Elder Care Law Is Not Designed for Working Mothers in the Sandwich Generation

Court-appointed guardianship locked me in a soundproof closet with other adult daughters navigating a world not designed for women.

(Maskot / Getty Images)

Britney Spears’ autobiography revealed details of her father’s abuse of power through a court-ordered conservatorship that lasted from 2008 to 2021. Her father had reproductive control over her body and even what she ate. 

My experience with a court-ordered legal guardianship didn’t last 13 years, but I am an adult daughter who experienced abuse by a father. The difference is Britney’s dad was the conservator of her, and I was the guardian of my dad. 

Before retiring, my dad owned a small concrete business in our rural Kentucky hometown. He rode a Harley Davidson and went to church on Sundays, except when the weather was nice. He planned meticulously for his end of life like a fantasy. He initiated durable power of attorney (POA) and healthcare surrogate documentation for me to protect his interests in the future. For 20 years, he trained me relentlessly so I would know exactly how to execute his final wishes.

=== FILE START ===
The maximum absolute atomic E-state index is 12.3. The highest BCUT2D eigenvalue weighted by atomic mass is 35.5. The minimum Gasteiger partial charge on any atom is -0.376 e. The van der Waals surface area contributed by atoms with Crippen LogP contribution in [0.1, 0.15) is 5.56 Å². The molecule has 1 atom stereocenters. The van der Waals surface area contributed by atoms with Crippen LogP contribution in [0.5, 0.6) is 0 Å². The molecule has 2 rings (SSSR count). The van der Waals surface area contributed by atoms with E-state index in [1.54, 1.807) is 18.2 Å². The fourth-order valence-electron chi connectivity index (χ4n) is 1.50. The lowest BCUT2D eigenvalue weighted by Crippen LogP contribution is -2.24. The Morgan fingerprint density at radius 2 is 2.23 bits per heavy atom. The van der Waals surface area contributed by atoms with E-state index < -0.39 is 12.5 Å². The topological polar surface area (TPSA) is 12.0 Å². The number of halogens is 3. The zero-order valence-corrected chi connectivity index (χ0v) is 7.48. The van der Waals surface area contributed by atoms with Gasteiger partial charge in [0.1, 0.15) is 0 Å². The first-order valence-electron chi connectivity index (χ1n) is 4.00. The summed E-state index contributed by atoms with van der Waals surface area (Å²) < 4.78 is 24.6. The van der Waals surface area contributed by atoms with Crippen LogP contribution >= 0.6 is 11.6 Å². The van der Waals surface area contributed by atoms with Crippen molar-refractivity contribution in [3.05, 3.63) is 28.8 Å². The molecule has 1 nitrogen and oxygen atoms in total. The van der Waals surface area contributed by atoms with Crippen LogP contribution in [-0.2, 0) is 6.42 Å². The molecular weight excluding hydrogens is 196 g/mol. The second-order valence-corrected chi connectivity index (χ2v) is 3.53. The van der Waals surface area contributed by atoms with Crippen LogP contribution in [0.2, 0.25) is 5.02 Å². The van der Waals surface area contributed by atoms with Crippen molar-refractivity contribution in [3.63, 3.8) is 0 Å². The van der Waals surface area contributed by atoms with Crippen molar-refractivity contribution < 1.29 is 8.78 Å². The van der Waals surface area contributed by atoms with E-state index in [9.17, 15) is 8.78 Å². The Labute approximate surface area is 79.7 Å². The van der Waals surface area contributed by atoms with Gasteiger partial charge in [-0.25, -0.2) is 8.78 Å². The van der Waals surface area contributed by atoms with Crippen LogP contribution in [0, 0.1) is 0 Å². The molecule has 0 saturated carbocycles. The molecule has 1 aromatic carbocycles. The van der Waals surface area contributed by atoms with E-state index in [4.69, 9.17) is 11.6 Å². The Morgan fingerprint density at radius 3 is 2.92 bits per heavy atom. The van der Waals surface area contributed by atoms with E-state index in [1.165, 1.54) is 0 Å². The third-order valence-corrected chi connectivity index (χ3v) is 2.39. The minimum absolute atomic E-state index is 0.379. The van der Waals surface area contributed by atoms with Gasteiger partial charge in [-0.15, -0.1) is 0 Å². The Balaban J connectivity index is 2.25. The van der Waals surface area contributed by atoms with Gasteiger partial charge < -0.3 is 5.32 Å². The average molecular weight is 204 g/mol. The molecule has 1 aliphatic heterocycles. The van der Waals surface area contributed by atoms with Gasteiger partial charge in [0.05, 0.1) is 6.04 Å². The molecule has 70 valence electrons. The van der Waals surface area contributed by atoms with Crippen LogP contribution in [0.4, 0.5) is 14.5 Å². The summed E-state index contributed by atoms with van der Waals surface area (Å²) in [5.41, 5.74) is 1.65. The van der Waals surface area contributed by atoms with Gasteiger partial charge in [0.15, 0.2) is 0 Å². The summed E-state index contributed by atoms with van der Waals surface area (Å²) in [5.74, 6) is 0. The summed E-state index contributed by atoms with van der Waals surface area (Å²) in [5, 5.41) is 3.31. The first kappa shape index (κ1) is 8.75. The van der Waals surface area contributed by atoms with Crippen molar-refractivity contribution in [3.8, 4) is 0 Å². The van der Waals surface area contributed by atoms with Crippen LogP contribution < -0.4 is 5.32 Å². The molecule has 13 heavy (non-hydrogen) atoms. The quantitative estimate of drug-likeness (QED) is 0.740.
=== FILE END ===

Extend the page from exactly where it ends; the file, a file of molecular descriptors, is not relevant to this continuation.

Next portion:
What he didn’t plan for was dementia. 

My dad was born during the Silent Generation. He served in the U.S. Army Reserves. He wanted a son but got a daughter. Fathers should be grateful to have a daughter, since research proves we provide twice as much caregiving for senior parents than sons do.

My dad also didn’t plan for his health to decline when I was part of the 71 percent of working mothers in America. 

Working mothers and adult daughters who make up the majority of the sandwich generation need the ability to also care for their own mental and physical well-being to avoid burnout. 

Why did I pursue court-appointed legal guardianship for my father? Because POA failed me when he needed it most. My dad was on a path to wreck himself financially. Before his second traumatic hospital stay, where he received the Alzheimer’s diagnosis, he opened three new checking accounts, closed two other bank accounts, opened credit cards at different retail stores he did not frequent, bought a dog, and canceled his Medicare Advantage insurance. A blizzard of yellow post-it notes with his Social Security number and other account log-in information were scattered around his house. Leeches and predators tried to gain access to his life and also harassed and threatened me. 

Alzheimer’s made my dad physically aggressive. He lived with my family for six weeks. As a mother, I could not have this behavior in my home around my children.